schools currently vaccinating, 37 are already administering the Pfizer vaccine in 
their clinics – which means they are able to vaccinate children as well as adults. 

If you want a vaccine but are having a hard time getting away from work to get 
one, Public Health will work to get a vaccine to you. Employers and workers 
are encouraged to fill out the COVID-19 Mobile Vaccine Team Interest Form 
to express interest in having a mobile vaccine unit come out to your business or 
workplace to provide vaccines to groups of employees. The form can be found on 

The County continues to collaborate with community-based organizations to 
serve as trusted leaders engaging residents in hard-hit communities, providing 
them with updated COVID-19 health information and connecting them to vaccination 
resources and community supports. In partnership with Community 
Health Councils, Inc., the County is continuing the Community Health Worker 
Outreach Initiative and will fund 13 to 16 community-based organizations for 
a total of $18 million to provide health outreach and education. Through this 
effort, from November 2020 through March 2021, over 900 community health 
workers were trained and deployed to conduct COVID-19 outreach in the hardest 
hit communities. Through the Vaccine Equity Partnership Grant, the County 
funded 41 organizations for a total of $15 million, and through the COVID-19 
Community Equity Fund, a Department of Health Services and Public Health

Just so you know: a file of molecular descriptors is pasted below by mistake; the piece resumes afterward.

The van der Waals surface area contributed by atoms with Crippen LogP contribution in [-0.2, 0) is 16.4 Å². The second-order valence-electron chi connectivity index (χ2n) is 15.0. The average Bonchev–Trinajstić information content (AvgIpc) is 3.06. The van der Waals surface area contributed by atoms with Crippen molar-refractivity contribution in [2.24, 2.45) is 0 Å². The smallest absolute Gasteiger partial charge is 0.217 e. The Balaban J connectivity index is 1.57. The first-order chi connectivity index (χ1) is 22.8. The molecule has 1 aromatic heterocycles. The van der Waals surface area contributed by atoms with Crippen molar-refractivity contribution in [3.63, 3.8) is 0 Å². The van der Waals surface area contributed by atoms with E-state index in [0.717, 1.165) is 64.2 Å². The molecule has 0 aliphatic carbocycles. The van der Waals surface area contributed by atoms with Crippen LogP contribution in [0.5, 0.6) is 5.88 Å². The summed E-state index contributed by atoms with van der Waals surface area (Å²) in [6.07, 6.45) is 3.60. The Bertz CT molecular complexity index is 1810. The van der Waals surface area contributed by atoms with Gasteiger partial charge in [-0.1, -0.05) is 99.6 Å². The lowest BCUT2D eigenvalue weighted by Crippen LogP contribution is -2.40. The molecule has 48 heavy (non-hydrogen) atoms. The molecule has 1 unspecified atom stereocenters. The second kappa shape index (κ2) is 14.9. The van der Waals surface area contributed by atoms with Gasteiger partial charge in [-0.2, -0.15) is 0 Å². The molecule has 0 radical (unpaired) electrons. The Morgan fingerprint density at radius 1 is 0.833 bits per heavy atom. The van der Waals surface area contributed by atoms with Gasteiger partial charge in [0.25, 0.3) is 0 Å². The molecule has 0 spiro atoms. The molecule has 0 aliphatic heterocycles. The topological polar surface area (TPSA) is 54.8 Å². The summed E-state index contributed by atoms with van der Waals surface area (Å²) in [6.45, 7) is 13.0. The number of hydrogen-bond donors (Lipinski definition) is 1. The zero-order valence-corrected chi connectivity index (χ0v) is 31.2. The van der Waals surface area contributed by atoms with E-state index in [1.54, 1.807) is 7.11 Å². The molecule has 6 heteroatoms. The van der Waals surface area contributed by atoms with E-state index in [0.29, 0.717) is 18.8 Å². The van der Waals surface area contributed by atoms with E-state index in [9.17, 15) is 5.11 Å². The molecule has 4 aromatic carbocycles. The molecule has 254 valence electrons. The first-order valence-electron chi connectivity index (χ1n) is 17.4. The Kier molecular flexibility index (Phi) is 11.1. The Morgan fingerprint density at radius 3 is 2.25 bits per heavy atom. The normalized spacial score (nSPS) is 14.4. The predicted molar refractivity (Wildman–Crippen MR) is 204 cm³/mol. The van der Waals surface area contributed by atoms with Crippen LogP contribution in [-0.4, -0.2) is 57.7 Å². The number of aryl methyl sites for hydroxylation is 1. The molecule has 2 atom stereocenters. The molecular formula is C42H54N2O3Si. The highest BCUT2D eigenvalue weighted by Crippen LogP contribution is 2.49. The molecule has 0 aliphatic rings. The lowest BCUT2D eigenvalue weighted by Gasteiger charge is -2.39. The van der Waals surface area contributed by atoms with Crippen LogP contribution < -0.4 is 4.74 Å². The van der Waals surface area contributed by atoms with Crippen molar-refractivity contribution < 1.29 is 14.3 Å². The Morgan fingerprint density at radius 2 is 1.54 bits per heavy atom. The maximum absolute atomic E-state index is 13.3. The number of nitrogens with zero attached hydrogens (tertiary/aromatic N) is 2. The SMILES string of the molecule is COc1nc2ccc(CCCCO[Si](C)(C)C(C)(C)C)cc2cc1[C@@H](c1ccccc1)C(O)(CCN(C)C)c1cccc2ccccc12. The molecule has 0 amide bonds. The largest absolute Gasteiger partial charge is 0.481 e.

effort, 29 community-based organizations were also funded. Through the Grassroots 
Grants for Vaccine Equity fund, the County will offer $5,000 microgrants 
to community-based organizations/faith-based organizations facilitating vaccination 
efforts. These grants are assisting and supporting over 100 community-
based organizations and thousands of their staff in providing outreach, contact 
tracing and system navigation to communities disproportionately impacted by 

Public Health will host a Vaccine Town Hall for Parents on Tuesday, May 18, 
at 6:00 p.m. Join the town hall to get the latest updates on the COVID-19 vaccine, 
including information for children. The town hall will be streamed live on 
Twitter, Facebook, and YouTube @lapublichealth. For more information and to 
submit a question, visit: 

To find a vaccination site near you, to make an appointment at vaccination sites, 
and much more, visit: (English) and www.Vacu- (Spanish) If you don’t have internet access, can’t use a computer, 
or you’re over 65, you can call 1-833-540-0473 for help finding an appointment 
or scheduling a home-visit if you are homebound. Vaccinations are always 
free and open to eligible residents and workers regardless of immigration status. 

County Reopening Protocols, COVID-19 Vaccine Dashboard, COVID-19 Surveillance 
Interactive Dashboard, Roadmap to Recovery, Recovery Dashboard, 
and additional actions you can take to protect yourself, your family and your 
community are on the Public Health website, 


Cases: 1,236,456 
Deaths: 24,057 
Altadena 43,260 3,322 75 
Arcadia 57,754 2,714 134 
Bradbury 1,069 36 0 
Duarte 22,016 2,309 98 
Monrovia 38,800 3,171 78 
Pasadena 141,371 11,262 346 
Sierra Madre 10,989 466 13